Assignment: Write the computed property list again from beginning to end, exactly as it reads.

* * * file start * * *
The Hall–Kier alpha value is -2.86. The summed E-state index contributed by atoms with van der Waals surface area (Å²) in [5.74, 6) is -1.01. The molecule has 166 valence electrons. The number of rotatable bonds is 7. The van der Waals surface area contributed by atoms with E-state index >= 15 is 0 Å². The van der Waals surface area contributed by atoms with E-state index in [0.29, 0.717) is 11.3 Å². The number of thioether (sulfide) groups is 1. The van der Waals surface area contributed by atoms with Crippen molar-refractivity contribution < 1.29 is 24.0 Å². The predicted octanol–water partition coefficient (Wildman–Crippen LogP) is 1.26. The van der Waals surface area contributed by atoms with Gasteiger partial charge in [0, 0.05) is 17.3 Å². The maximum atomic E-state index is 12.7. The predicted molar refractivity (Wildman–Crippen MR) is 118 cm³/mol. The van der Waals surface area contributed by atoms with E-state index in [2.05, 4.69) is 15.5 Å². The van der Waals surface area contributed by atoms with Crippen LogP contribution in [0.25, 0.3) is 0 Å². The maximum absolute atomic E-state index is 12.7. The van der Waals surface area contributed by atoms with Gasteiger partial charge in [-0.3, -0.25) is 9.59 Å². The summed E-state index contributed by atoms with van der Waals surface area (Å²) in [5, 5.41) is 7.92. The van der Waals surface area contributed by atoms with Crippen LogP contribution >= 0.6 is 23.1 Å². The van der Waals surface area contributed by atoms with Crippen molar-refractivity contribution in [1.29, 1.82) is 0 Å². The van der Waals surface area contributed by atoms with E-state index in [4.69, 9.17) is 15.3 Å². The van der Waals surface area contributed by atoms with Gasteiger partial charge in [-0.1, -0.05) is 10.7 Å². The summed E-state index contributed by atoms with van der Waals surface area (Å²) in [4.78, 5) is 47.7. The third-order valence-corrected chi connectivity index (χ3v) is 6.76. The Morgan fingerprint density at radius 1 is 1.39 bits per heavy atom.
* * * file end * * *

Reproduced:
The Hall–Kier alpha value is -2.86. The summed E-state index contributed by atoms with van der Waals surface area (Å²) in [5.74, 6) is -1.01. The molecule has 166 valence electrons. The number of rotatable bonds is 7. The van der Waals surface area contributed by atoms with E-state index >= 15 is 0 Å². The van der Waals surface area contributed by atoms with E-state index in [0.29, 0.717) is 11.3 Å². The number of thioether (sulfide) groups is 1. The van der Waals surface area contributed by atoms with Crippen molar-refractivity contribution < 1.29 is 24.0 Å². The predicted octanol–water partition coefficient (Wildman–Crippen LogP) is 1.26. The van der Waals surface area contributed by atoms with Gasteiger partial charge in [0, 0.05) is 17.3 Å². The maximum atomic E-state index is 12.7. The predicted molar refractivity (Wildman–Crippen MR) is 118 cm³/mol. The van der Waals surface area contributed by atoms with E-state index in [2.05, 4.69) is 15.5 Å². The van der Waals surface area contributed by atoms with Crippen LogP contribution in [0.25, 0.3) is 0 Å². The maximum absolute atomic E-state index is 12.7. The van der Waals surface area contributed by atoms with Gasteiger partial charge in [-0.3, -0.25) is 9.59 Å². The summed E-state index contributed by atoms with van der Waals surface area (Å²) in [5, 5.41) is 7.92. The van der Waals surface area contributed by atoms with Crippen LogP contribution >= 0.6 is 23.1 Å². The van der Waals surface area contributed by atoms with Crippen molar-refractivity contribution in [1.29, 1.82) is 0 Å². The van der Waals surface area contributed by atoms with E-state index in [4.69, 9.17) is 15.3 Å². The van der Waals surface area contributed by atoms with Gasteiger partial charge in [-0.1, -0.05) is 10.7 Å². The summed E-state index contributed by atoms with van der Waals surface area (Å²) in [4.78, 5) is 47.7. The third-order valence-corrected chi connectivity index (χ3v) is 6.76. The Morgan fingerprint density at radius 1 is 1.39 bits per heavy atom.